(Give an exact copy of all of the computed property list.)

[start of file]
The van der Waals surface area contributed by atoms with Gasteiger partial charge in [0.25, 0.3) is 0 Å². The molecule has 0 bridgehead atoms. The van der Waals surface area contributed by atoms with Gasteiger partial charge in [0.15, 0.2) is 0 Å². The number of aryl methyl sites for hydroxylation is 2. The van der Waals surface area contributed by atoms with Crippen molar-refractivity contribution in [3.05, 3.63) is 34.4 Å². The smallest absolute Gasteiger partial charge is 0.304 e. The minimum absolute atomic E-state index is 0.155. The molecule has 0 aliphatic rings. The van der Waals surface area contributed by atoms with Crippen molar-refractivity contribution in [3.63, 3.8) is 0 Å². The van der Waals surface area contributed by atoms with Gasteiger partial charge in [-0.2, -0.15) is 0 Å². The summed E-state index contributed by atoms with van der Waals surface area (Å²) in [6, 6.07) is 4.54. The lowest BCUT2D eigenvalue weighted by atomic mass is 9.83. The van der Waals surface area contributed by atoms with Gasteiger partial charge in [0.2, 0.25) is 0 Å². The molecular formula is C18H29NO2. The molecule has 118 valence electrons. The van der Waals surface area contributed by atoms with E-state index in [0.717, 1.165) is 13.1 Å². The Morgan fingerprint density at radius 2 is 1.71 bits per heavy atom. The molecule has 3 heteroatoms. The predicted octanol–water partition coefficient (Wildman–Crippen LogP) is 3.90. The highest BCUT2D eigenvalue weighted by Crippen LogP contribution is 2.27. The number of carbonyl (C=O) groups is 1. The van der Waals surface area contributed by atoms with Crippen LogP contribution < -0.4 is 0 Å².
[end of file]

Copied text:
The van der Waals surface area contributed by atoms with Gasteiger partial charge in [0.25, 0.3) is 0 Å². The molecule has 0 bridgehead atoms. The van der Waals surface area contributed by atoms with Gasteiger partial charge in [0.15, 0.2) is 0 Å². The number of aryl methyl sites for hydroxylation is 2. The van der Waals surface area contributed by atoms with Crippen molar-refractivity contribution in [3.05, 3.63) is 34.4 Å². The smallest absolute Gasteiger partial charge is 0.304 e. The minimum absolute atomic E-state index is 0.155. The molecule has 0 aliphatic rings. The van der Waals surface area contributed by atoms with Crippen molar-refractivity contribution in [3.63, 3.8) is 0 Å². The van der Waals surface area contributed by atoms with Gasteiger partial charge in [-0.2, -0.15) is 0 Å². The summed E-state index contributed by atoms with van der Waals surface area (Å²) in [6, 6.07) is 4.54. The lowest BCUT2D eigenvalue weighted by atomic mass is 9.83. The van der Waals surface area contributed by atoms with Gasteiger partial charge in [0.2, 0.25) is 0 Å². The molecular formula is C18H29NO2. The molecule has 118 valence electrons. The van der Waals surface area contributed by atoms with E-state index in [0.717, 1.165) is 13.1 Å². The Morgan fingerprint density at radius 2 is 1.71 bits per heavy atom. The molecule has 3 heteroatoms. The predicted octanol–water partition coefficient (Wildman–Crippen LogP) is 3.90. The highest BCUT2D eigenvalue weighted by Crippen LogP contribution is 2.27. The number of carbonyl (C=O) groups is 1. The van der Waals surface area contributed by atoms with Crippen LogP contribution < -0.4 is 0 Å².